By Mark Roosevelt, president
A great many things happen as you age. Time grows shorter and options diminish or are eliminated. Health challenges mount. But there are many positives as well. You learn to spend your time more carefully, not to waste emotional energy, to savor and harbor, and you begin to distill what really matters. So as I write this fourth column about what I read, perhaps it is time to write about the books that matter most to me.
Reading has been one of the great pleasures of my life, so there are many books that matter, or have mattered at one time or another. Although I read history and biography, fiction is what I would have if I had just one shelf to fill.
Most good books hit home when you are ready for them to. For me that has been especially true of many of the books I consider “great,” such as Middlemarch, War and Peace, Mahfouz’s Cairo Trilogy, Buddenbrooks, The Invisible Man, Moby Dick, and Naipaul’s House for Mr. Biswas. I was not open to them and then I was, and, at that time, they gave great joy. I cannot explain why this happens. I have still not been able to open myself to either Henry James or Faulkner, although I have tried multiple times. Perhaps those pleasures are still to come. And although I was once open to Hemingway, for example, I no longer am, even though I happily gobble up books by some of his literary successors, such as Thomas McGuane and Jim Harrison. And it is not always me that changes; some writers change greatly and become more appealing. I did not enjoy early Philip Roth, but love his later books, especially many of the recent short novels that distill a lifetime into two-hundred pages.
Some authors have meant a great deal to me for a very long time, among them Willa Cather (The Professor’s House might be my single favorite novel), Nadine Gordimer, William Maxwell, Patrick O’Brian, William Trevor, and Richard Yates.
But if I had to choose the books that matter most to me, they would be Updike’s Rabbit novels (Rabbit Run, Rabbit Redux, Rabbit is Rich, Rabbit at Rest, and the novella Rabbit Remembered), and Richard Ford’s Frank Bascombe trilogy (The Sportswriter, Independence Day, and The Lay of the Land), which I will write about in next month’s column. These books help explain America to me, an America that I have inhabited, as well as the times in which I have lived. I realize that this is in large part due to who and what I am—a white man born in the 1950s—and that these books might not be as evocative for other people. They locate me in a time and a place, more luminous and yet also darker than I had realized.
Much could and has been written about what to make of John Updike. He has been extravagantly praised as the greatest American writer of the twentieth century with a prose style of unsurpassed clarity and beauty. And he has been vilified as sex-obsessed—the late novelist David Foster Wallace called him a “champion literary phallocrat” serving as “both chronicler and voice of probably the most self-absorbed generation since Louis XIV” and conservative cultural critic Norman Podhoretz describes him as a writer “whose authentic emotional range is so narrow and thin that it may without too much exaggeration be characterized as limited to a rather timid nostalgia for the confusions of youth.”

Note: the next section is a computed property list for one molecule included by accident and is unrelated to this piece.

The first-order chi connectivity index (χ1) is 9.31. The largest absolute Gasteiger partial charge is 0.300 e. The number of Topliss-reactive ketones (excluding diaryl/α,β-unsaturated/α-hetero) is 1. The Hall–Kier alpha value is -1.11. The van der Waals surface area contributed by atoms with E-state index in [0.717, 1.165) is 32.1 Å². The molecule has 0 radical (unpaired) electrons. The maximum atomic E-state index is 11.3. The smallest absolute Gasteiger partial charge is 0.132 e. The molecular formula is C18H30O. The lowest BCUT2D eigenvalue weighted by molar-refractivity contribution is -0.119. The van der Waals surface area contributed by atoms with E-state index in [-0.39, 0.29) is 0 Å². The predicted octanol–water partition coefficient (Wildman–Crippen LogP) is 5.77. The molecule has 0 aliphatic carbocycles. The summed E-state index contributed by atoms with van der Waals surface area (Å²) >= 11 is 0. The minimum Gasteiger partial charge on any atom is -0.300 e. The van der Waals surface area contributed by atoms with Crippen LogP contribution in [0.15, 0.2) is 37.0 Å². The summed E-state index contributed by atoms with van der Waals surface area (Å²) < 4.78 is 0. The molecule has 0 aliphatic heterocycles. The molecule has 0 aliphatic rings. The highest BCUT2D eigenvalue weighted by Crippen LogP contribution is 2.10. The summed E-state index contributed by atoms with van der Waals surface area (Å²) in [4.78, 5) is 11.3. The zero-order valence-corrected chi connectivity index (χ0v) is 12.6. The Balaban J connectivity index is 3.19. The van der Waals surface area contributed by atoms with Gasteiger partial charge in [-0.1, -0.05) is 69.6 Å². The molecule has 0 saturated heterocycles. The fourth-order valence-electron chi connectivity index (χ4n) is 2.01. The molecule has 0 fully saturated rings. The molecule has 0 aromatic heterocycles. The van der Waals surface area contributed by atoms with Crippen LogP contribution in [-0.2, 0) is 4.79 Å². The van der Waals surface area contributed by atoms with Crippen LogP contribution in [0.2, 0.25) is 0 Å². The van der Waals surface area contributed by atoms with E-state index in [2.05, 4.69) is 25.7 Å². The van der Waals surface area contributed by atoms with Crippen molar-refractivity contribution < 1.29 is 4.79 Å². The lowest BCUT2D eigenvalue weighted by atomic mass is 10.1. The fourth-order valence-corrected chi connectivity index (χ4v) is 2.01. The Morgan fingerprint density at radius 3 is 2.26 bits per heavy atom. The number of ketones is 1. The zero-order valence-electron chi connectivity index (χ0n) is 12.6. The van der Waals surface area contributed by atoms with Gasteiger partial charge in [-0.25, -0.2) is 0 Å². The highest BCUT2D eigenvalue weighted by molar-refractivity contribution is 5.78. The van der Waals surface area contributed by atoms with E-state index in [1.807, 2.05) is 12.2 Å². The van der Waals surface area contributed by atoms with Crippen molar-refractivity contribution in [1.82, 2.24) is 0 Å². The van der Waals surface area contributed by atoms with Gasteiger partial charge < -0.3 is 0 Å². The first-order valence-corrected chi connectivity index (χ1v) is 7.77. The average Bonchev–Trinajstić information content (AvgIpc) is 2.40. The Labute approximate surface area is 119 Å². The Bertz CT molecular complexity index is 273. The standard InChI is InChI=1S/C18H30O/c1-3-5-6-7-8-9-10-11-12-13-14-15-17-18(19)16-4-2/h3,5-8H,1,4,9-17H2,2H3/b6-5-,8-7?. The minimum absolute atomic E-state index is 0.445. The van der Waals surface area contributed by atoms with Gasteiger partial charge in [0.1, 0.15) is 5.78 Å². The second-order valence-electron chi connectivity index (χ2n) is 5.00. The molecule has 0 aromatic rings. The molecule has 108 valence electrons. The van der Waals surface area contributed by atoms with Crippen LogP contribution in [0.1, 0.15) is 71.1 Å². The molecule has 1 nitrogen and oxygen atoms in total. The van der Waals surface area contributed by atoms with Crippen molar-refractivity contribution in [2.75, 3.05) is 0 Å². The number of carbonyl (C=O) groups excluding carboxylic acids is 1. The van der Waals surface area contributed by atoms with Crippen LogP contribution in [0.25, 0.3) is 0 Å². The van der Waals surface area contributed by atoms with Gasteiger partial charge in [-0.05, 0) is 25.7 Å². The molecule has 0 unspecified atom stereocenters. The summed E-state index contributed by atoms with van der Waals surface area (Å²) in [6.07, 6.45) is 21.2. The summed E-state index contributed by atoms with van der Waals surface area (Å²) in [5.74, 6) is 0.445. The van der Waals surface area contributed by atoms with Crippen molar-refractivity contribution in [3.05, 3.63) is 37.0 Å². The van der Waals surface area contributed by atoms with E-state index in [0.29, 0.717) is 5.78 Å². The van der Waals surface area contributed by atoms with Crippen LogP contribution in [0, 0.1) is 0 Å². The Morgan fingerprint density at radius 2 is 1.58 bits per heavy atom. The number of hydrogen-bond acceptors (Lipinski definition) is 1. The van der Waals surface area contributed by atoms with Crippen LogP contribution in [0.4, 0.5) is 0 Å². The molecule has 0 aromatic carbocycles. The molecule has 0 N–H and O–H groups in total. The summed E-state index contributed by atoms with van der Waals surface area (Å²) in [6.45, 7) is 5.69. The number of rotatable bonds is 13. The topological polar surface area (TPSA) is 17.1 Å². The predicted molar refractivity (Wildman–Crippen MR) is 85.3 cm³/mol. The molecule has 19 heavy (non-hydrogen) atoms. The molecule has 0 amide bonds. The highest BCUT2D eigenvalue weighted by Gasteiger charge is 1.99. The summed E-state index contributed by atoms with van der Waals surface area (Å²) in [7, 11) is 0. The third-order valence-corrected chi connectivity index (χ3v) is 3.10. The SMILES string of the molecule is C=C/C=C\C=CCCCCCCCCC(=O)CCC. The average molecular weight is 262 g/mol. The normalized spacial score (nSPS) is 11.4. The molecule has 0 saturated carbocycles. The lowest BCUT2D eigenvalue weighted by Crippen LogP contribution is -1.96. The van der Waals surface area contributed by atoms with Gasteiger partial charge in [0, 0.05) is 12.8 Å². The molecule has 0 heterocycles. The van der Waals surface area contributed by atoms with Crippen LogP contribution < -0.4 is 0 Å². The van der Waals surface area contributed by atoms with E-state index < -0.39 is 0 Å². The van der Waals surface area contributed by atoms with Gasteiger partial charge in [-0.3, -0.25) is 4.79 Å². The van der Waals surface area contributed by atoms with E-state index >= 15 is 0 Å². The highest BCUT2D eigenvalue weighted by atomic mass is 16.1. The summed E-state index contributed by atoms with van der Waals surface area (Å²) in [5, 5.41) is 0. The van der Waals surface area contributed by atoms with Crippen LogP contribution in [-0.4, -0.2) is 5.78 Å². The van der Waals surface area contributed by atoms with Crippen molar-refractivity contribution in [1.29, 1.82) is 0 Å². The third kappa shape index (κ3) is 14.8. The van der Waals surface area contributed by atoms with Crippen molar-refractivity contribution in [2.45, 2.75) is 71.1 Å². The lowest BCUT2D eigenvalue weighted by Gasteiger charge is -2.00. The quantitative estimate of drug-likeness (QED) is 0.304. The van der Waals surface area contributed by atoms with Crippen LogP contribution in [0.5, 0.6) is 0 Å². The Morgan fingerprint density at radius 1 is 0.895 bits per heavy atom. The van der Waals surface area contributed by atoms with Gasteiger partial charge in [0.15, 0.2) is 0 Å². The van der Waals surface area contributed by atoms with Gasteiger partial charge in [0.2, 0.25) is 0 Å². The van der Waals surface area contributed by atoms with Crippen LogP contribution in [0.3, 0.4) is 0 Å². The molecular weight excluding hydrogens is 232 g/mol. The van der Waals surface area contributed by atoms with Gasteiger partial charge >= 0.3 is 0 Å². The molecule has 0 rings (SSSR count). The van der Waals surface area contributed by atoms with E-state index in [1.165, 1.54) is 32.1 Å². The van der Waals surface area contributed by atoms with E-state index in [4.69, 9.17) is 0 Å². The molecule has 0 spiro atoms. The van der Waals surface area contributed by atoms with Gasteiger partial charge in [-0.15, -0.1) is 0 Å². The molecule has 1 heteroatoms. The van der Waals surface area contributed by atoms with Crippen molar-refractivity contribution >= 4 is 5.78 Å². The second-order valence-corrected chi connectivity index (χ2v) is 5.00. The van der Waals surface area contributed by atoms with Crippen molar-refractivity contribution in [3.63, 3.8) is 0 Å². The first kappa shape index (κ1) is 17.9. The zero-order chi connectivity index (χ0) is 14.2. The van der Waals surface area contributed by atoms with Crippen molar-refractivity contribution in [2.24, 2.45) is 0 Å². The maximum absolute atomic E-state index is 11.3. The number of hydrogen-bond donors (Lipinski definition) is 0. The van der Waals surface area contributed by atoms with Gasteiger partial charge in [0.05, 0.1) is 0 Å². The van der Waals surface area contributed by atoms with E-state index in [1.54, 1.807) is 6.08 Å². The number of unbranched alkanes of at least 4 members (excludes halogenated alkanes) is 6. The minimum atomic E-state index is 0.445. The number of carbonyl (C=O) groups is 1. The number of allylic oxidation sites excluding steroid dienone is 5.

Although it strikes me as odd that he is the object of so much hostility, especially as he was so modest, even self-deprecating about his own limitations, it is possible that all of the above observations are true. Updike’s prose is at times shatteringly beautiful, but he writes too often and rather embarrassingly about sex. He created many one-dimensional female characters and is certainly of that generation whose conservative beginnings were shattered by a new-found and often over-utilized sexual freedom, without significant contemplation of the many unwanted consequences. All of the above is part of him and his work.
He also wrote far too much, publishing 60 books in his lifetime, causing someone to remark that he never had an “unpublished thought.” As might be expected from someone so prolific, he wrote many mediocre, even bad books. I have started but not finished many of his books. He wrote books about art and golf, a science fiction novel (Towards the End of Time), an experimental novel (Seek My Face), a magical realism novel (Brazil), three novels riffing off The Scarlet Letter (A Month of Sundays, Roger’s Version, and S.), three novels based on a fictional Jewish writer (Bech a Book, Bech is Back, and Bech at Bay), and a novel about an African dictatorship (The Coup). He published six massive volumes of assorted non-fiction as well as eight books of poetry.